Leslie Ibeanusi

Leslie Ibeanusi (Transnational AIDS Prevention among Migrant Prostitutes in Europe Project – TAMPEP): Leslie earned her BS in biology at Spelman College in Atlanta, Georgia (2001-2005). In 2005, she was crowned as the inaugural Miss Nigeria in America, where she represented young Nigerian women of the diaspora. Since then, she has become passionately involved in global health and social justice issues affecting women and children in African countries. She had also co-founded a nonprofit called Making Noise Inc, which uses the arts and media to raise awareness of social justice issues in Africa countries. At the time of her fellowship, Leslie had just graduated from the School of Public Health and Health Sciences at the George Washington University in Washington, DC, where she received her Master's in public health with a concentration in global health promotion.

“Too Many Italians”- Angel’s Story (Part 2)

14 Jun

Shortly after Angel’s last counselling session, she was taken by two TAMPEP social workers to have a look at a new shelter she’d be moving into next week. (In the summer, many shelters close due to lack of staff and resources to house the girls. This creates a scramble to reassign girls for the summer months). Before she left, her eyes were bright and her body language was upbeat (I was telling myself perhaps she really enjoyed the meatpie I’d given her earlier. Nah…new home trumps meatpie anyday!)

The next day, the entire TAMPEP staff met for the weekly office meeting. Here, each social worker talks about their case and gives the progress of each one. The morning was full of “Yes, Rebekah, was hired for the new job!” or “Sophia put her baby up for adoption, now she wants him back.” Since this was being translated to me from Italian, I drifted off a bit, until they brought up Angel. My ears perked up. Leaning close to my translator, I heard her update. Apparently, when Angel was taken to the shelter, she broke down crying. This new place was quite different from the shelter she was currently living, where she had mainly Nigerian girls to relate to. At this new shelter, she would be the only African among a group of Romanians, Italians, and Brazilians (who were also rescued sex workers). As the tour of the new shelter came to an end, her face slowly crumpled and tears fell.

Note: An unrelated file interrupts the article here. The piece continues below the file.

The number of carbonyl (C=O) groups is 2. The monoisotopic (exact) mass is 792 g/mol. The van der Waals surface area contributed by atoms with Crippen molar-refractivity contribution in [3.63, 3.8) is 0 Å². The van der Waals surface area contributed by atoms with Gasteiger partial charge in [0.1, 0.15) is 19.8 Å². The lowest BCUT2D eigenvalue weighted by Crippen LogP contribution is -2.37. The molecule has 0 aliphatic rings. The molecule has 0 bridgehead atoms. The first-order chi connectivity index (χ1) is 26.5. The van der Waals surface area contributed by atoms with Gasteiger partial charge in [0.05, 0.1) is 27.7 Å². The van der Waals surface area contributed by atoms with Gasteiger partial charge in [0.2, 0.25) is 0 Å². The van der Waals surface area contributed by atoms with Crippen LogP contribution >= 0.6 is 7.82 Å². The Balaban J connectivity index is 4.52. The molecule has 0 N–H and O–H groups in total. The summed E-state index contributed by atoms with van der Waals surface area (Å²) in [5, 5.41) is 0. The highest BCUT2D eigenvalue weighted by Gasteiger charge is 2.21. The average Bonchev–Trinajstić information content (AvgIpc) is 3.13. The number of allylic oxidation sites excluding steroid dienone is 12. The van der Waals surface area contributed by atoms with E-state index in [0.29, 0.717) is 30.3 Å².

The social worker narrated, (translation) “I think she realized what this all means for her.”

When Angel came in that afternoon, she called out a greeting to me as I passed through the waiting area. “Oh, Angel, I didn’t know you were here!” As I sat down next to her, I asked, “ I heard you didn’t like your new place. Too many Romanians and Italians for you, huh?” She laughed and looked down at her feet. I paused, as I tipped my head, trying to catch her eyes again. “You know- it wont be all that bad. Yes, its something new and different- but focus on where you are going. It’s an ends to a means. You wont be there forever.” She raised her eyes to mine, with a pensive and serious face. “Yes, yes, I know.” I continued, “You’ll manage it and you will be strong. You’re already strong.” Angel sighed, as if doubting what I’d just told her. “You are!” playfully poking her in her side.

Wanting to lighten the mood, I asked her, “So what kind of food was in the kitchen there?” She immediately distorted her face, showing disgust, as she responded, “Italian food!” I laughed, as I asked her, “ What’s wrong with Italian food?” “I don’t know,” she responded. “The way they make their food is somehow…” (Naija people… African people for that matter…we all know what “somehow” means right?!)

Angel and I laughed together.
What a sweet girl she is.

(This blog, and the others, can also be viewed on the Making Noise site at: http://www.myspace.com/livethenoise
Making Noise- using arts and media to “make noise” about social injustices affecting Africans))

Posted By Leslie Ibeanusi

Posted Jun 14th, 2007


  • Jane N.

    June 14, 2007


    The blog is great. The story of Angel really touched me. I know Italy is a great place. Keep up the good work and Keep God in all you do.

  • Jennifer

    June 18, 2007


    haha! “somehow”

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